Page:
HC Deb 06 April 1976 vol 909 cc233-5

In the United Kingdom we have inevitably shared in the world recession. The main fall in activity came between the third quarters of 1974 and 1975, when our gross domestic product fell about 4½ per cent. This was an exceptional fall by our own past standards, though not by comparison with recent experience in some other industrial countries like Germany and the United States. The fall in our activity was due mostly to a fall in exports and an exceptionally large rundown of stocks, and since both have a high manufacturing content, manufacturing production fell even more sharply than GDP—by 9 per cent. over the same period. Personal consumption fell a good deal less.

This deep recession inevitably led to a big increase in unemployment, which reached 1.2 million—on a seasonally adjusted basis—at the beginning of this year. This level disturbing though it is, was no worse than what many other industrial countries experienced and a good deal less than in the United States. Moreover, the development areas have suffered comparatively less than in previous recessions: the gap between the United Kingdom average and unemployment rates in Scotland, Northern Ireland and Northern England has been reduced.

The tide has now turned and output in the United Kingdom is rising. But the extent of the recovery so far is uncertain. The increase in gross domestic product between the third and fourth quarters of last year was probably about 1 per cent. though the expenditure figures suggest a rather faster rate of expansion. Exports of goods and services rose by 5 per cent. in volume between these two quarters, there was a moderate rise in personal consumption and the fall of stocks was much reduced.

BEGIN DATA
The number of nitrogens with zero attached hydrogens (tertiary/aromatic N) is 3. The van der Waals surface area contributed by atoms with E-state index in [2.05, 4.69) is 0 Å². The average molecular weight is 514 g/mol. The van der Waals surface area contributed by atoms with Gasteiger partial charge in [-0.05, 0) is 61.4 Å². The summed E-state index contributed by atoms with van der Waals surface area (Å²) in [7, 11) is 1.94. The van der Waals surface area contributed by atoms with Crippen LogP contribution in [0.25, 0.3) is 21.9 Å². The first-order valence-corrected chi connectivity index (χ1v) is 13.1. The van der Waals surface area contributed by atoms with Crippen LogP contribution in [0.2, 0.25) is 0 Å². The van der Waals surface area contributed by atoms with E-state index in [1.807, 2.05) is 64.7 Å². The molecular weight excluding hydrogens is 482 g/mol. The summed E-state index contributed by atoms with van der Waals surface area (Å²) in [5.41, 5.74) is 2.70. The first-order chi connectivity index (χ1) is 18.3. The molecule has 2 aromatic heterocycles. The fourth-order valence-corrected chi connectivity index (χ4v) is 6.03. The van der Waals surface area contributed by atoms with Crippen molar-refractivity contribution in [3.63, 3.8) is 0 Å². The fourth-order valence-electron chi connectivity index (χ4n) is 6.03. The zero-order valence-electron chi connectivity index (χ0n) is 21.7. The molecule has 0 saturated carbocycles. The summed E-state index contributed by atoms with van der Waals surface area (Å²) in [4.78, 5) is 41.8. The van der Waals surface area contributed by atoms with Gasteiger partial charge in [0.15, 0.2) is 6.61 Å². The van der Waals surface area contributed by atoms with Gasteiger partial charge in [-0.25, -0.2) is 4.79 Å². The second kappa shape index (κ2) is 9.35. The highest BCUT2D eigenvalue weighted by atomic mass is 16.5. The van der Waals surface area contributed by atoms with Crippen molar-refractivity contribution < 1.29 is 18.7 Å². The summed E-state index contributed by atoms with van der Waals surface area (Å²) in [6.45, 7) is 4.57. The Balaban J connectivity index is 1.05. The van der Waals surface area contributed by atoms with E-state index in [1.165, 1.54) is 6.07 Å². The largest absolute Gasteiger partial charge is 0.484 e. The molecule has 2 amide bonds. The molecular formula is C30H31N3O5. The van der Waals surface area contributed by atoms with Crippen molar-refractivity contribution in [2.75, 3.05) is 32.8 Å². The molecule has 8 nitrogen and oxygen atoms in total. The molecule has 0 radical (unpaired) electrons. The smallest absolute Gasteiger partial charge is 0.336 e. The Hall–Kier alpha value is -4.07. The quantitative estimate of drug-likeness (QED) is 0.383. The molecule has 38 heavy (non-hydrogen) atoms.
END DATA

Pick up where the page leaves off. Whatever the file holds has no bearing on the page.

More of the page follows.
A moderate rate of recovery probably continued into the first quarter of this year. Industry is now rebuilding its stocks. Survey information suggests that exports are on a strong upward trend and business confidence is improving steadily. Up to the fourth quarter of last year manufacturing investment was falling, but this is to be expected at the present stage of the cycle and surveys of investment intentions suggest an upturn in investment later this year.

The outlook for unemployment now seems distinctly brighter. Recent monthly figures have shown an impressive change from increases averaging over 40,000 a month—seasonally adjusted—throughout the latter half of last year to a rise of 22,000 in February and a fall of 6,000 in March.

But, encouraging though this is, we cannot be at all certain whether they signal a definite turn-round or not. In the past there has often been a long time lag before a recovery in output has led to a firm downward trend in unemployment. Some of the improvement in the unemployment figures must be due to the special measures I announced in September, December and February, although it is not possible to identify their specific effects. If we judge solely by the movement of GDP in the last few months, it may still be too soon to expect the trend in unemployment to be reversed. But some of the indicators suggest that a rapid improvement may already be under way. I would mention in particular the steady increase in the number of notified vacancies over the last three months, as well as the large increase in our imports of industrial materials. So nevertheless we would be wise to wait some months longer before reaching a firm conclusion on the basic trend.